7. Wayne Deja April 6, 2013 at 2:54 pm #

    Just out of curiosity,what ever happened to that gold mining operation,Cougar Gold, that was supposed to “save” Bridgeport ,where they were going to tear into the Bodie Hills,and employ “hundreds” of local citizens…and do no damage to the land ?..When that operation was being debated,it seemed lots of locals saw through those empty promises…. and lies.I think when it was reported one of the company heads used to be a campaign adviser for Sarah Palin,that might have helped people see just how honest they were going to the people of Mono County….not….

    • Wayne Deja April 7, 2013 at 1:23 pm #

      ….and wonder about another of those out-of-towner operations meant to “enhance” and employ without taking away from the land…or,in this case,the “view of the sierras”…..outside of Lone Pine near the Alabama Hills…think it was called “Whitney Portal Estates”…where the L.A. dude wanted to sell lots and build these nice,big homes which,if I remember correctly,he stated it would actually “add” to the view of Mt.Whitney ?…..Last time I took a drive up in that area,didn’t see too much building going on….glad that didn’t pan out either.When I go fishing Lone Pine Creek, or walking in the Alabamas,I kinda like what I see now.

  8. Jim Wilson April 7, 2013 at 7:38 am #

    When I bought my property out in Charleston View in the 1990’s, the county had their hair on fire about the possibility of a major residential development out there, requiring road improvements, law enforcement, fire protection, etc. Sound familiar? Water and electric infrastructure has a record of displacing people. Dams flood valleys and towns upstream for water impoundment, flood control and hydroelectric generation. This project, while perhaps visually displeasing, was the “greenest” tech presently available for utility-scale solar.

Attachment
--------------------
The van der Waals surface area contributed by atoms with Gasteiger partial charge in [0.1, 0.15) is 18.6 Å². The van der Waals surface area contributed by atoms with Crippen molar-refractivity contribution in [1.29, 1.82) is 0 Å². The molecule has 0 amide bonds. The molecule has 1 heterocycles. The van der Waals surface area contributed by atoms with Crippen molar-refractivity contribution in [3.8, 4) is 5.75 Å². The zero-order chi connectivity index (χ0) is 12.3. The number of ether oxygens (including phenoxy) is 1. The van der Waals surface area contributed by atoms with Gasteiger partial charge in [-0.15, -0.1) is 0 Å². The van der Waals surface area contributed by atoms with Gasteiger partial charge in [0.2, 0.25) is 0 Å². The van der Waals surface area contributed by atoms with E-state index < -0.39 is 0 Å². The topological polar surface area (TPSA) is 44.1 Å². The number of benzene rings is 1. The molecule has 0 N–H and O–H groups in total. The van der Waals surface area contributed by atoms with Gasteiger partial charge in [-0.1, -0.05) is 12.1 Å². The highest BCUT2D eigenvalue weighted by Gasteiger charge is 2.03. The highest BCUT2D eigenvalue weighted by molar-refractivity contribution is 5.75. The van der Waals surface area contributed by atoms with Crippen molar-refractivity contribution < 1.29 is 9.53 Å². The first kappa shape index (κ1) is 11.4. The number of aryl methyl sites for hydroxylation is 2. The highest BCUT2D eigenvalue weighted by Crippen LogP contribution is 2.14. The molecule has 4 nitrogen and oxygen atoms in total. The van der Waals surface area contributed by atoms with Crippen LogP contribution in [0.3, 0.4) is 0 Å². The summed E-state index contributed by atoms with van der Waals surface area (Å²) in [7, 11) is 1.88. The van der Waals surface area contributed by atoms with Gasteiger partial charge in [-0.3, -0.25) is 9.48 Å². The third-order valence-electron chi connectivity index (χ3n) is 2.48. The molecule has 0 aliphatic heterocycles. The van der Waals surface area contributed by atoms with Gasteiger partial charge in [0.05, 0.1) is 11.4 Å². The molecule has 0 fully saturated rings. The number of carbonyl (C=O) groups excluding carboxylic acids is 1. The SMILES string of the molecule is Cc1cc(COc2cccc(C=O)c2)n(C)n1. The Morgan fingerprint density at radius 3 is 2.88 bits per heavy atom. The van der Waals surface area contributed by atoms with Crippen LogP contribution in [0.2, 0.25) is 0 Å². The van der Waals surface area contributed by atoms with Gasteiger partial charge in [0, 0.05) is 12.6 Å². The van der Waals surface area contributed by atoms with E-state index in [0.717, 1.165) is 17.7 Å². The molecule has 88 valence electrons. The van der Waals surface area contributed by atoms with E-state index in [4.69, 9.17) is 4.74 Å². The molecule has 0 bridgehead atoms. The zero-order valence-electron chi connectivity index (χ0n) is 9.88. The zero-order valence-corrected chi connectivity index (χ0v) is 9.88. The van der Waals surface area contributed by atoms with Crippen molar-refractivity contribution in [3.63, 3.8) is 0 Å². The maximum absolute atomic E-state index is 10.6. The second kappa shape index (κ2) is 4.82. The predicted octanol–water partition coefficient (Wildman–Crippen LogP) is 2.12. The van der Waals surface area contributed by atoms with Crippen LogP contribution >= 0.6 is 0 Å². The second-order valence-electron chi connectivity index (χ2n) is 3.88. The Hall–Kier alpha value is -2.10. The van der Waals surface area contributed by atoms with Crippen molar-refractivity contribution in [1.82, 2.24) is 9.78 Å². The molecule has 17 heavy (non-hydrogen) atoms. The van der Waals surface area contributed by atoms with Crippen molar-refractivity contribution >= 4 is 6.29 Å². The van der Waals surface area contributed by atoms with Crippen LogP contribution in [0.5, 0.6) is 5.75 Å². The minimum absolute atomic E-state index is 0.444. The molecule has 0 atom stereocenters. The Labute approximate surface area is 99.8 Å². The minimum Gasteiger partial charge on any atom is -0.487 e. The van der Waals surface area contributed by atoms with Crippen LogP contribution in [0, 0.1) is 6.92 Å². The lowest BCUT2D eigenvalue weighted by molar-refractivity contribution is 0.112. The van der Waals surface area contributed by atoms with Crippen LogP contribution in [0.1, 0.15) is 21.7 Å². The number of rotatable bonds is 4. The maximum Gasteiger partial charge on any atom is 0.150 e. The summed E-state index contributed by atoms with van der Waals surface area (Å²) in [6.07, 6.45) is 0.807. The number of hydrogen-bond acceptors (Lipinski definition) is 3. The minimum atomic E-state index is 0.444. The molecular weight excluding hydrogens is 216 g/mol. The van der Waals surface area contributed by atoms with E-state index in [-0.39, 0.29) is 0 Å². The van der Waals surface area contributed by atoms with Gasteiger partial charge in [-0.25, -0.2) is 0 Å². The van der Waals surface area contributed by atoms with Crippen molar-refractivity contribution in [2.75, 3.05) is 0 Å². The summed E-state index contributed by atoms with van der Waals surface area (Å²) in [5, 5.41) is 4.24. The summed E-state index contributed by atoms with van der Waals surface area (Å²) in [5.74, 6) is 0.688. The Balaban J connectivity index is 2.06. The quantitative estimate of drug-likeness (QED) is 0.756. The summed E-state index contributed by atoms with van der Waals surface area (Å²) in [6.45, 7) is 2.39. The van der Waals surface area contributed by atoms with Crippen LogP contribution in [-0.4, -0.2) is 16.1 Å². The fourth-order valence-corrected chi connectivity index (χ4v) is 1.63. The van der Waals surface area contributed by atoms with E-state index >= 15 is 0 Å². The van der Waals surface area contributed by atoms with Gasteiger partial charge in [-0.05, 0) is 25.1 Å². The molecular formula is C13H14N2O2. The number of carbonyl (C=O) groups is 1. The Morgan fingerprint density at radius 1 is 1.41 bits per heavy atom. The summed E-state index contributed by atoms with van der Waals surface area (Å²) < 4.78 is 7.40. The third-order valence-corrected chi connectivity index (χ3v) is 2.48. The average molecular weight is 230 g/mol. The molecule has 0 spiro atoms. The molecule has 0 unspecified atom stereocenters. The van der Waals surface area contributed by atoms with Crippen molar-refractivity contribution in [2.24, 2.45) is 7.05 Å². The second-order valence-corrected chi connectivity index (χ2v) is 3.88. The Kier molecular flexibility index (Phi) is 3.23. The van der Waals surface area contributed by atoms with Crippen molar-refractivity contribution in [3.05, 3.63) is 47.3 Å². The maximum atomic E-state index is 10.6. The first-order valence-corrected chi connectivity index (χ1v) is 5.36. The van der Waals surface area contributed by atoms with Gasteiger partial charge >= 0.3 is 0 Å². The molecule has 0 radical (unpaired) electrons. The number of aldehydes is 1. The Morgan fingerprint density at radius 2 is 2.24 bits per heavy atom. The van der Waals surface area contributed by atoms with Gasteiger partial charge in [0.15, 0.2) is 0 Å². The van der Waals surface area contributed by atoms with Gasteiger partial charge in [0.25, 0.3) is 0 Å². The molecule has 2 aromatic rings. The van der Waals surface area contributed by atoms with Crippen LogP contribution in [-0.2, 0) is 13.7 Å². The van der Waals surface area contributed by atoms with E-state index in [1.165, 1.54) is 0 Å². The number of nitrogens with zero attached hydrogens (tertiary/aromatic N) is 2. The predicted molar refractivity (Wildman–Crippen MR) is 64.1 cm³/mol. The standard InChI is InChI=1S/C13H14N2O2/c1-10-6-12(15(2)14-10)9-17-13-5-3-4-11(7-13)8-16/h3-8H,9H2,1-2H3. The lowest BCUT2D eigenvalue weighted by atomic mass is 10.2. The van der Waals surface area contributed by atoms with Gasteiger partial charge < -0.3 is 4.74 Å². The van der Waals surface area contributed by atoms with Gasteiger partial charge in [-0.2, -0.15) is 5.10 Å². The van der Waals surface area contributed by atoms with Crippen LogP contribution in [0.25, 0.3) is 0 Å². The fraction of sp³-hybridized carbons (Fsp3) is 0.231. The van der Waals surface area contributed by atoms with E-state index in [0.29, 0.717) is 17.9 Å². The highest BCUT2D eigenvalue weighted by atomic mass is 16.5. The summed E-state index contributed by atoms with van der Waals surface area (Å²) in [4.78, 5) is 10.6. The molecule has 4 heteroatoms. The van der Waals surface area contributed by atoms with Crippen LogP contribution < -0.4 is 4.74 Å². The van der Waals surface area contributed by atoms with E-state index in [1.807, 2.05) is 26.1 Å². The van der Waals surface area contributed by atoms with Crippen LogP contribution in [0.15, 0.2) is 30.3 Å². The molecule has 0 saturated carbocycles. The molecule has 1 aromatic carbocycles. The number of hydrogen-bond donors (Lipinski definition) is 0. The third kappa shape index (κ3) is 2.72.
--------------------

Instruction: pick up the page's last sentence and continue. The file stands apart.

For the record, I am a proponent of rooftop solar rather than utility-scale, and am particularly tired of subsidizing energy companies, whether solar, geo, nuke or fossil, but we do need to make plans for when fossil fuels are no longer available.

    • Reality Check April 7, 2013 at 5:48 pm #

      Jim, for the record I am also a big supporter of Roof Top Solar. The biggest advantage is that because it is do dispersed, it does not require any big infrastructure upgrades like additional transmission lines.

  9. esfotoguy April 7, 2013 at 5:01 pm #

    Back in the early 90s they wanted to put wind turbines on a remote part of an area outside of Boston Mass that is pretty much windy all the time. It wouldve powered 10000s of homes and businesses in the area. There was one problem, It was near the Kennedy compound and they didnt want to see wind turbines from their multi million dollar mansion. Remember how pro environment the Kennedys are?One of the Kennedy kids political career has been payed for by the Sierra Club.I am amazed how we are told and legislated to be ‘green’ by the eco wackos[I know Im gonna be called a bigot] I think the objections are more about the fact that corporations will make a lot of money from these projects than objections to locations ect. Cept of course of your Al Gore and one of his Carbon Tax companys.